Background: Mitral annular calcification (MAC), aortic annular calcification (AAC), and aortic valve sclerosis (AVS) are associated with aging, and MAC and AVS are markers of advanced atherosclerosis. No studies have examined the prevalence and the clinical relevance of all 3 forms of calcification in a single free-living elderly population.
Methods: We used 2-dimensional echocardiography to evaluate MAC, AAC, AVS and all 3 combined in 3929 participants, mean age 76 +/- 5 years, 60% women, in the Cardiovascular Health Study, a prospective community-based observational study designed to assess cardiovascular disease (CVD) risk factors and outcomes in elderly persons.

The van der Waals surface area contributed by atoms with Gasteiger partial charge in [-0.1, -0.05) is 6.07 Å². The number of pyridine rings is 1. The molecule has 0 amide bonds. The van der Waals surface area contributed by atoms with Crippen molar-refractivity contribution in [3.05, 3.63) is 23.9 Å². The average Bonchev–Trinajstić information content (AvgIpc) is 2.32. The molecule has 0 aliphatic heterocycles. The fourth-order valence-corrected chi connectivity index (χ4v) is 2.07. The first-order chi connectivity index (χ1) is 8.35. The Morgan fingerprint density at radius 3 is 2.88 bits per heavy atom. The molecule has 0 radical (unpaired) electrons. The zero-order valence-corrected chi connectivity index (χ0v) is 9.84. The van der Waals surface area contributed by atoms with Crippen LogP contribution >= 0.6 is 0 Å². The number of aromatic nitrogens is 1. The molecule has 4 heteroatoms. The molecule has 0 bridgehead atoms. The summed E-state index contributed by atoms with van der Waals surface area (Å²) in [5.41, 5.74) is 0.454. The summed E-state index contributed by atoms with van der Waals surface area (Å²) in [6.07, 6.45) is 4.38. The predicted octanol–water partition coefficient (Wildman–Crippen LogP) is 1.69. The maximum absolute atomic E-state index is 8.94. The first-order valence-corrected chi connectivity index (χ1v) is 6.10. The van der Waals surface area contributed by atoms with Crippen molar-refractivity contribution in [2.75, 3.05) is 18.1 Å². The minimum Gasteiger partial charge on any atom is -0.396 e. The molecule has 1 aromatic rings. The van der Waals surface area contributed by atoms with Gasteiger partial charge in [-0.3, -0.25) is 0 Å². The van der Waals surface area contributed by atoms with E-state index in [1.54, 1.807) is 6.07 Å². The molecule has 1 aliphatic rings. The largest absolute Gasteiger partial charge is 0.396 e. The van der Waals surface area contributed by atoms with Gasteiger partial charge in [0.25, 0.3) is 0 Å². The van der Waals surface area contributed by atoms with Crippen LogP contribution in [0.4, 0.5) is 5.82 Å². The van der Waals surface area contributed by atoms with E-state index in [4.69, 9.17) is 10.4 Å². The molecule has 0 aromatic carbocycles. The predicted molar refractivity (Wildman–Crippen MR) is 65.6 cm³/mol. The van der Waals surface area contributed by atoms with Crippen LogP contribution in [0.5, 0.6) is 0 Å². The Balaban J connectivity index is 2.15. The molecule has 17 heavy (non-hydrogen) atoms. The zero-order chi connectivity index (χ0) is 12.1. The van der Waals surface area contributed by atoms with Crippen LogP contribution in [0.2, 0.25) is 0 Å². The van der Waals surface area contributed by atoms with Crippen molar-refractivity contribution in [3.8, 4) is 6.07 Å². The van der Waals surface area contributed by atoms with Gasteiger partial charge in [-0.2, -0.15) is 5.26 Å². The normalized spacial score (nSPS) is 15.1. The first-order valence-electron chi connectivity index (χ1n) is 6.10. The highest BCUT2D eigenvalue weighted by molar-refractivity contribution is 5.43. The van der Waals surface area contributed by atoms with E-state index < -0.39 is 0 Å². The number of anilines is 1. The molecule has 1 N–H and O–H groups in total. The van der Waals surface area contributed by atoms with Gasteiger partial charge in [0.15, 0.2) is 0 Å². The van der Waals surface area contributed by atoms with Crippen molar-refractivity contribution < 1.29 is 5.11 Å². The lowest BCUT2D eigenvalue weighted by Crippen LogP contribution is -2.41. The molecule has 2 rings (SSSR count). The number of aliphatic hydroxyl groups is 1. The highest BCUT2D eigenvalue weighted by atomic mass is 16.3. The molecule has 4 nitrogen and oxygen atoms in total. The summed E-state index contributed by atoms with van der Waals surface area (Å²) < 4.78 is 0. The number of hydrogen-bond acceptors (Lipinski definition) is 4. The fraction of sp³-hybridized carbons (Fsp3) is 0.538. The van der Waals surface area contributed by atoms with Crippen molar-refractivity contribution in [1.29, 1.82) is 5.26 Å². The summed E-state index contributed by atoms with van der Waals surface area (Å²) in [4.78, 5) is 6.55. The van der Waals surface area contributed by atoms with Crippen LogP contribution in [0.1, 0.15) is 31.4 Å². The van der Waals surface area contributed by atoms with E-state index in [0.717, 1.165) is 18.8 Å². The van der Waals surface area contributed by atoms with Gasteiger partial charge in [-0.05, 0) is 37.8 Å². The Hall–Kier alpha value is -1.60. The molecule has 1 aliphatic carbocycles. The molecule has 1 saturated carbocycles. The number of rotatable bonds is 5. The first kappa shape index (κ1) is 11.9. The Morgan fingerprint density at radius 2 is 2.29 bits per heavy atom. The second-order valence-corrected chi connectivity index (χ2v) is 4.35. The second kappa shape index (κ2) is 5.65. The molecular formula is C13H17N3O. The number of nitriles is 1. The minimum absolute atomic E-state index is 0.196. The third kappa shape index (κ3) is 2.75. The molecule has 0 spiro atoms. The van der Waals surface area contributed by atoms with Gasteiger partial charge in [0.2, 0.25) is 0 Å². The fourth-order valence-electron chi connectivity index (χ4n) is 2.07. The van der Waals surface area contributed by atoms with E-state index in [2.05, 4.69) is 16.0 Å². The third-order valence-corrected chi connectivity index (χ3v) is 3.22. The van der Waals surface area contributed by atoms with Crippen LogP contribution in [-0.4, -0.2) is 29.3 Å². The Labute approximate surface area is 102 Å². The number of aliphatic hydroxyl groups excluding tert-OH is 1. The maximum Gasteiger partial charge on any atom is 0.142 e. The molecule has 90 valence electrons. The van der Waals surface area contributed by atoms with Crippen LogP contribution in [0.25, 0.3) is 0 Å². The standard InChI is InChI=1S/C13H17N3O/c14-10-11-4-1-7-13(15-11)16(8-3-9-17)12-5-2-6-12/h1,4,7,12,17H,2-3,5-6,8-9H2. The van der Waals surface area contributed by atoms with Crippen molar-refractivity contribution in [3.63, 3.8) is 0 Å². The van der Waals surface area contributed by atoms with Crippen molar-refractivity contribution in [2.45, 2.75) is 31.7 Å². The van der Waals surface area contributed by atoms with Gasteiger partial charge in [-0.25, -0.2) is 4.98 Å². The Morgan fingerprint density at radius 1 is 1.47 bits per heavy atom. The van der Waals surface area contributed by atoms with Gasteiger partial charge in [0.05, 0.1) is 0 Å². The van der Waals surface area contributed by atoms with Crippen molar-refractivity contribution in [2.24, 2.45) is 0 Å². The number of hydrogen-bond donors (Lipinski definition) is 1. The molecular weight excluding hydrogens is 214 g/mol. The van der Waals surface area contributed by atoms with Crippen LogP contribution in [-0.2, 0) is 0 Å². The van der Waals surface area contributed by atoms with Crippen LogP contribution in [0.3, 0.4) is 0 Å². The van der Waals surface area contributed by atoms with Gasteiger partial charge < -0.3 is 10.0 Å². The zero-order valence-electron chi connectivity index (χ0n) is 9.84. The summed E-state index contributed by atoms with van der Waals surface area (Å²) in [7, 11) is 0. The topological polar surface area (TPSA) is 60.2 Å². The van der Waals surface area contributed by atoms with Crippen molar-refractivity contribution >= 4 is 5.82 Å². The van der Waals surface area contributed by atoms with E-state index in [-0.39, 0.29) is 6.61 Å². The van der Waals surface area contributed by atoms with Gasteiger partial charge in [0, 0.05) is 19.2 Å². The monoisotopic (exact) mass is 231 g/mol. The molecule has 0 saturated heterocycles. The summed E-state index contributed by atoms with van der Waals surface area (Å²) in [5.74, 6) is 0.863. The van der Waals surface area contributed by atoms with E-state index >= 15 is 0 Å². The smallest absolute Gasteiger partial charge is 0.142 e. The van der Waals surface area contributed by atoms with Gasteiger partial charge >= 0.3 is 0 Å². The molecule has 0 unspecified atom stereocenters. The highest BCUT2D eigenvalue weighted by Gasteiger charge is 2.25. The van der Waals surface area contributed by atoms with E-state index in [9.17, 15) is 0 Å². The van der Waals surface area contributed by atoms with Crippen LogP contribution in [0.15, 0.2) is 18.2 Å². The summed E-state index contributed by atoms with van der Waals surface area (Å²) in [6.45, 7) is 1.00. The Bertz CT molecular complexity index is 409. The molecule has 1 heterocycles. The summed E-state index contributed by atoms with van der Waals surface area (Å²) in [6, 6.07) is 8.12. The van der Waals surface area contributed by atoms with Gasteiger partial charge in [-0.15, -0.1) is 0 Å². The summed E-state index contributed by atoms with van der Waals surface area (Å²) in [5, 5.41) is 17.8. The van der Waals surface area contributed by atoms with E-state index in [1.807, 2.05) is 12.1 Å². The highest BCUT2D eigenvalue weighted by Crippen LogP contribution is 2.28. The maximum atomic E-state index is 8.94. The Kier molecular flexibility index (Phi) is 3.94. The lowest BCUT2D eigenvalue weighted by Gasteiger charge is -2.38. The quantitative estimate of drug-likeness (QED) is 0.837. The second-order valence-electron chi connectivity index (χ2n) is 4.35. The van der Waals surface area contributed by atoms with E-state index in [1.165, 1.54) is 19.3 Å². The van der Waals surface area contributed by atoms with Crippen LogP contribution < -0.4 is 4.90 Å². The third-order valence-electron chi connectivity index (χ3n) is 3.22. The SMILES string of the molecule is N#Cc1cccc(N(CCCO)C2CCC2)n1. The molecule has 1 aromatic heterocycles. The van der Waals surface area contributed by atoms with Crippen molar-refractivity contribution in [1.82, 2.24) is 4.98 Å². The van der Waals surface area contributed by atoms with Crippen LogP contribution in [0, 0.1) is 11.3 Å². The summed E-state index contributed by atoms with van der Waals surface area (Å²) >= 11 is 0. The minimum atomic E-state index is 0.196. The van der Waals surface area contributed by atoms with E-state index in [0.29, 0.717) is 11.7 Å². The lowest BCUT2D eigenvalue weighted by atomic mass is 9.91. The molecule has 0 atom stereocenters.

Results: Mitral annular calcification was found in 1640 (42 %) subjects, AAC in 1710 (44 %), AVS in 2114 (54 %), and all 3 combined in 662 (17 %). The participants with these findings were older than those without them, and those with MAC had worse cardiovascular, renal, metabolic, and functional profile than those with AAC and AVS. Age-, sex-, and race-adjusted logistic regression analysis found a significant association between the 3 calcification categories and CVD, the strongest being between the combined group with congestive heart failure (odds ratio 2.04, 95% CI 1.34-3.09). In highly adjusted models, only MAC was associated with CVD, and the strength of association was related to the severity of MAC.
Conclusions: In free-living elderly, MAC, AAC, and AVS are highly prevalent and are associated with CVD. Mitral annular calcification in particular has strong association with CVD, and with an adverse biomedical profile.